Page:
Marc Short, Vice President Pence’s chief of staff, on Sunday dismissed concerns that a rushed vote on President TrumpDonald John TrumpUS reimposes UN sanctions on Iran amid increasing tensions Jeff Flake: Republicans ‘should hold the same position’ on SCOTUS vacancy as 2016 Trump supporters chant ‘Fill that seat’ at North Carolina rally MORE’s nominee to fill the Supreme Court vacancy created by Justice Ruth Bader GinsburgRuth Bader GinsburgJeff Flake: Republicans ‘should hold the same position’ on SCOTUS vacancy as 2016 Trump supporters chant ‘Fill that seat’ at North Carolina rally Momentum growing among Republicans for Supreme Court vote before Election Day MORE‘s death will hurt vulnerable GOP senators in light of the Republicans’ position four years ago to block then-President Obama’s nominee.
Host Jake TapperJacob (Jake) Paul TapperThe Memo: Media accused of using kid-gloves on Biden CNN slammed for soft questions during Biden town hall: ‘The media is broken’ Biden’s team says he views election against Trump as ‘Park Avenue vs. Scranton’ MORE asked Short on CNN’s “State of the Union” if he thinks there is a risk that “this obvious hypocrisy may cost Republicans in competitive races,” referring to Senate Majority Leader Mitch McConnellAddison (Mitch) Mitchell McConnellMomentum growing among Republicans for Supreme Court vote before Election Day Trump expects to nominate woman to replace Ginsburg next week Video of Lindsey Graham arguing against nominating a Supreme Court justice in an election year goes viral MORE’s (R-Ky.) decision to block Obama’s nominee to fill a vacancy nine months before the 2016 election.
Short responded that he “rejects the notion” of hypocrisy, adding that the “historical precedent” is for the president to nominate a replacement and for the confirmation process to continue when the same party is in power in the White House and the Senate.
“I don’t think there’s hypocrisy,” Short said. “Regarding the politics of it, the people of America elected Trump in 2016.”
He added that Trump was elected after having put forward a list of who he would nominate to the court if elected.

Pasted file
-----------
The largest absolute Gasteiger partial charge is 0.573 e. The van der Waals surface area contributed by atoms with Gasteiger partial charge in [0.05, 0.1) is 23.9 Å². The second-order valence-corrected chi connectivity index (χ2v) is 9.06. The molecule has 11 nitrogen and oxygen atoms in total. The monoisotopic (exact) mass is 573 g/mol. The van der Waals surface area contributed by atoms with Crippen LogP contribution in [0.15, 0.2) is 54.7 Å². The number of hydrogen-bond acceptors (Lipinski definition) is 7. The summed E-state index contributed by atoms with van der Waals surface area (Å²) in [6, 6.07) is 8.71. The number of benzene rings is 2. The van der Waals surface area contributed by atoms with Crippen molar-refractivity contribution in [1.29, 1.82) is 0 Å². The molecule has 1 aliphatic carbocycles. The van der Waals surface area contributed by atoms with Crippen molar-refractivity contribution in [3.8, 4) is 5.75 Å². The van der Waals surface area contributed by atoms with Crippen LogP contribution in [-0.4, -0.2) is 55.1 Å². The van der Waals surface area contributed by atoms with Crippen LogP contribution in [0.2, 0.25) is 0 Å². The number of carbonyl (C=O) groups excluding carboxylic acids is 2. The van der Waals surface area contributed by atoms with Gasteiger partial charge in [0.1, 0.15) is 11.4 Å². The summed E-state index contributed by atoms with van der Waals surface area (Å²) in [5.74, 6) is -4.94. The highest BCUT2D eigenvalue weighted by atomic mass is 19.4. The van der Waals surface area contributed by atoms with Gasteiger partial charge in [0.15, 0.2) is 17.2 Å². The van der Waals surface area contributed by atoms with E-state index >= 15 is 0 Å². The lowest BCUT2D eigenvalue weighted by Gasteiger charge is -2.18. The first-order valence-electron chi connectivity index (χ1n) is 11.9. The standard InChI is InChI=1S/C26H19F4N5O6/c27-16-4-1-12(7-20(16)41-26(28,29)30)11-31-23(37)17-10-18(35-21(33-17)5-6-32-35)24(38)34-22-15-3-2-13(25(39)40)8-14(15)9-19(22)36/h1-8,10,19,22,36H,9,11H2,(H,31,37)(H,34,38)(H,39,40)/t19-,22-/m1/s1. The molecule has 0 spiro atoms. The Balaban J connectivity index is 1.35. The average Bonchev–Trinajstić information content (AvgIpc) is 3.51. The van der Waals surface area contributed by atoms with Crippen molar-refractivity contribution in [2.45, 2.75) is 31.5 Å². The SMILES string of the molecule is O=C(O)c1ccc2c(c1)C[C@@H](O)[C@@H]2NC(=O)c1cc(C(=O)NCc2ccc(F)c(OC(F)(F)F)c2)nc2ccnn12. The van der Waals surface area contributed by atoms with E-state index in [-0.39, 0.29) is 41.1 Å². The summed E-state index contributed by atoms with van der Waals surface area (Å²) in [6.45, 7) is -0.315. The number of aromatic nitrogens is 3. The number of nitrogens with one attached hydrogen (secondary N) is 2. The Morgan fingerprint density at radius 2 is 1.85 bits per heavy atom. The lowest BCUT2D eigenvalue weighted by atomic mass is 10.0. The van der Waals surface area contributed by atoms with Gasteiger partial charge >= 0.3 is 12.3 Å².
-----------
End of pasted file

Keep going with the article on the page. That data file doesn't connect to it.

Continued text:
“As far as the politics of it, I think the American people wanted Donald Trump to make nominations,” Short said.
McConnell vowed shortly after Ginsburg’s death that the Republicans will move to fill the vacancy.
In a statement to her granddaughter that was obtained by NPR, Ginsburg said her “most fervent wish” was to not be replaced “until a new president is installed.”
Tapper asked Short on Sunday if Trump “ever considered honoring Justice Ginsburg’s dying wish.”
Short responded that the decision on when to nominate a justice “does not lie with her.”
The decision to vote on a nominee could place several vulnerable GOP senators seeking reelection in a tough spot with fewer than 50 days until Election Day.
Sen. Susan CollinsSusan Margaret CollinsJeff Flake: Republicans ‘should hold the same position’ on SCOTUS vacancy as 2016 Trump supporters chant ‘Fill that seat’ at North Carolina rally Momentum growing among Republicans for Supreme Court vote before Election Day MORE (R-Maine.) said in a statement after Ginsburg’s death that the Senate should not vote for Ginsburg’s successor before the election.
Sen. Lisa MurkowskiLisa Ann MurkowskiMomentum growing among Republicans for Supreme Court vote before Election Day Collins: President elected Nov. 3 should fill Supreme Court vacancy Barrett seen as a front-runner for Trump Supreme Court pick MORE (R-Alaska) also said shortly before Ginsburg’s death was reported that she would not vote to confirm a Supreme Court nominee before the election.
Republicans cannot afford any more than three defections and still confirm Trump’s nominee if all 47 members of the Senate Democratic caucus oppose Trump’s pick.